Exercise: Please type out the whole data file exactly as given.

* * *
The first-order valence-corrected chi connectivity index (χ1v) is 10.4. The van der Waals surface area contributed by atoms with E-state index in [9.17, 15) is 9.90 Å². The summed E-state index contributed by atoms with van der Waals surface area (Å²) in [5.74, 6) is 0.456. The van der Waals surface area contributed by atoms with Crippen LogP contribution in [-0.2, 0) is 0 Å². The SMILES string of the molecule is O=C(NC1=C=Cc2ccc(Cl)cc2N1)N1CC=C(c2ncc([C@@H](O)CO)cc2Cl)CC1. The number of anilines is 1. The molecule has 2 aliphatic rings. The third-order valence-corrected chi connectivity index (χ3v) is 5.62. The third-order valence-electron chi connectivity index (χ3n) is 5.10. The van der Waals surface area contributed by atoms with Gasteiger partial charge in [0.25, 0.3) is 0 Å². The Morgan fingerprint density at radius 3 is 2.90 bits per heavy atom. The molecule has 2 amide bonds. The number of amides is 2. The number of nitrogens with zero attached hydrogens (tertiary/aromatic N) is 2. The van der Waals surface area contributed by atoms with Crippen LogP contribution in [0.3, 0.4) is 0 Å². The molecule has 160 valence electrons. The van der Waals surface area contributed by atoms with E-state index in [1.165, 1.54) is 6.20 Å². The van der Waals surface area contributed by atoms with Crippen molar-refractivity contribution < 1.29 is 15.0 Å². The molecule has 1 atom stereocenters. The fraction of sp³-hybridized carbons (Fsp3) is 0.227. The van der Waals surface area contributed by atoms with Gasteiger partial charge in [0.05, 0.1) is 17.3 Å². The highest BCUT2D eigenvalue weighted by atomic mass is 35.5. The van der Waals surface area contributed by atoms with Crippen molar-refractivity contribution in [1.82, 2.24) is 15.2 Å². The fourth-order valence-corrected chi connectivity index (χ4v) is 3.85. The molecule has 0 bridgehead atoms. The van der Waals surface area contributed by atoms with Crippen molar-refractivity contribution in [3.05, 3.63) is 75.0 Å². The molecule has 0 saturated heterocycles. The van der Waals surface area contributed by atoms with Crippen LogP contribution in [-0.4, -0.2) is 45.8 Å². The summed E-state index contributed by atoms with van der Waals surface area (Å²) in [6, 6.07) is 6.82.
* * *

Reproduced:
The first-order valence-corrected chi connectivity index (χ1v) is 10.4. The van der Waals surface area contributed by atoms with E-state index in [9.17, 15) is 9.90 Å². The summed E-state index contributed by atoms with van der Waals surface area (Å²) in [5.74, 6) is 0.456. The van der Waals surface area contributed by atoms with Crippen LogP contribution in [-0.2, 0) is 0 Å². The SMILES string of the molecule is O=C(NC1=C=Cc2ccc(Cl)cc2N1)N1CC=C(c2ncc([C@@H](O)CO)cc2Cl)CC1. The number of anilines is 1. The molecule has 2 aliphatic rings. The third-order valence-corrected chi connectivity index (χ3v) is 5.62. The third-order valence-electron chi connectivity index (χ3n) is 5.10. The van der Waals surface area contributed by atoms with Gasteiger partial charge in [0.25, 0.3) is 0 Å². The Morgan fingerprint density at radius 3 is 2.90 bits per heavy atom. The molecule has 2 amide bonds. The number of amides is 2. The number of nitrogens with zero attached hydrogens (tertiary/aromatic N) is 2. The van der Waals surface area contributed by atoms with Crippen LogP contribution in [0.3, 0.4) is 0 Å². The molecule has 160 valence electrons. The van der Waals surface area contributed by atoms with E-state index in [1.165, 1.54) is 6.20 Å². The van der Waals surface area contributed by atoms with Crippen molar-refractivity contribution < 1.29 is 15.0 Å². The molecule has 1 atom stereocenters. The fraction of sp³-hybridized carbons (Fsp3) is 0.227. The van der Waals surface area contributed by atoms with Gasteiger partial charge in [0.05, 0.1) is 17.3 Å². The highest BCUT2D eigenvalue weighted by atomic mass is 35.5. The van der Waals surface area contributed by atoms with Crippen molar-refractivity contribution in [1.82, 2.24) is 15.2 Å². The fourth-order valence-corrected chi connectivity index (χ4v) is 3.85. The molecule has 0 bridgehead atoms. The van der Waals surface area contributed by atoms with Crippen molar-refractivity contribution in [3.05, 3.63) is 75.0 Å². The molecule has 0 saturated heterocycles. The van der Waals surface area contributed by atoms with Crippen LogP contribution in [-0.4, -0.2) is 45.8 Å². The summed E-state index contributed by atoms with van der Waals surface area (Å²) in [6, 6.07) is 6.82.